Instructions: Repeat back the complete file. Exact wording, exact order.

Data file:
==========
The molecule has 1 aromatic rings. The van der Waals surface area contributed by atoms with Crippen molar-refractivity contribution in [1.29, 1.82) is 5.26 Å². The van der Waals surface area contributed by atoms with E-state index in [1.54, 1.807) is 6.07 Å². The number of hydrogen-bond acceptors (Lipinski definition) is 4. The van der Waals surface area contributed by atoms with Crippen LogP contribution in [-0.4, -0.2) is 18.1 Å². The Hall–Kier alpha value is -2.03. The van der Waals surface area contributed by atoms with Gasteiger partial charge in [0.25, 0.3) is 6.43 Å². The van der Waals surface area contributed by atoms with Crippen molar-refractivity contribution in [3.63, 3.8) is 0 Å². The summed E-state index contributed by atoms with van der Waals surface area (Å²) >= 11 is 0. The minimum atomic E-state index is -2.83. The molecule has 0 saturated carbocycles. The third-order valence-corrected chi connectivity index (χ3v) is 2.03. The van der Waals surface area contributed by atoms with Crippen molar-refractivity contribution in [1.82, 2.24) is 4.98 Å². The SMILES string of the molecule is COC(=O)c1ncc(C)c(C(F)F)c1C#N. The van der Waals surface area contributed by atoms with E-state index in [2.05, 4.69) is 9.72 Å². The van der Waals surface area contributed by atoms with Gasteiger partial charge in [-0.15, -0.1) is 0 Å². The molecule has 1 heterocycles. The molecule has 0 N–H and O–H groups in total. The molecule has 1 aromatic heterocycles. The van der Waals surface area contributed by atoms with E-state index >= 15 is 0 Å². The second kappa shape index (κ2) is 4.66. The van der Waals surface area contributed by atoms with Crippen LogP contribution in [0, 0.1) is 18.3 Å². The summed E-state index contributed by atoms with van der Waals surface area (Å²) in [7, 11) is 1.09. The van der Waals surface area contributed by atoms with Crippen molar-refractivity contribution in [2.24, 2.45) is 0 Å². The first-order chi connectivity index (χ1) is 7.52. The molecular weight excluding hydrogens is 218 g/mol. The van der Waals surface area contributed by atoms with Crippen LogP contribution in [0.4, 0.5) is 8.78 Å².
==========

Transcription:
The molecule has 1 aromatic rings. The van der Waals surface area contributed by atoms with Crippen molar-refractivity contribution in [1.29, 1.82) is 5.26 Å². The van der Waals surface area contributed by atoms with E-state index in [1.54, 1.807) is 6.07 Å². The number of hydrogen-bond acceptors (Lipinski definition) is 4. The van der Waals surface area contributed by atoms with Crippen LogP contribution in [-0.4, -0.2) is 18.1 Å². The Hall–Kier alpha value is -2.03. The van der Waals surface area contributed by atoms with Gasteiger partial charge in [0.25, 0.3) is 6.43 Å². The van der Waals surface area contributed by atoms with Crippen molar-refractivity contribution in [3.63, 3.8) is 0 Å². The summed E-state index contributed by atoms with van der Waals surface area (Å²) >= 11 is 0. The minimum atomic E-state index is -2.83. The molecule has 0 saturated carbocycles. The third-order valence-corrected chi connectivity index (χ3v) is 2.03. The van der Waals surface area contributed by atoms with Crippen molar-refractivity contribution in [1.82, 2.24) is 4.98 Å². The SMILES string of the molecule is COC(=O)c1ncc(C)c(C(F)F)c1C#N. The van der Waals surface area contributed by atoms with E-state index in [2.05, 4.69) is 9.72 Å². The van der Waals surface area contributed by atoms with Gasteiger partial charge in [-0.15, -0.1) is 0 Å². The molecule has 1 heterocycles. The molecule has 0 N–H and O–H groups in total. The molecule has 1 aromatic heterocycles. The van der Waals surface area contributed by atoms with E-state index >= 15 is 0 Å². The second kappa shape index (κ2) is 4.66. The van der Waals surface area contributed by atoms with Crippen LogP contribution in [0, 0.1) is 18.3 Å². The summed E-state index contributed by atoms with van der Waals surface area (Å²) in [7, 11) is 1.09. The van der Waals surface area contributed by atoms with Crippen molar-refractivity contribution in [2.24, 2.45) is 0 Å². The first-order chi connectivity index (χ1) is 7.52. The molecular weight excluding hydrogens is 218 g/mol. The van der Waals surface area contributed by atoms with Crippen LogP contribution in [0.4, 0.5) is 8.78 Å².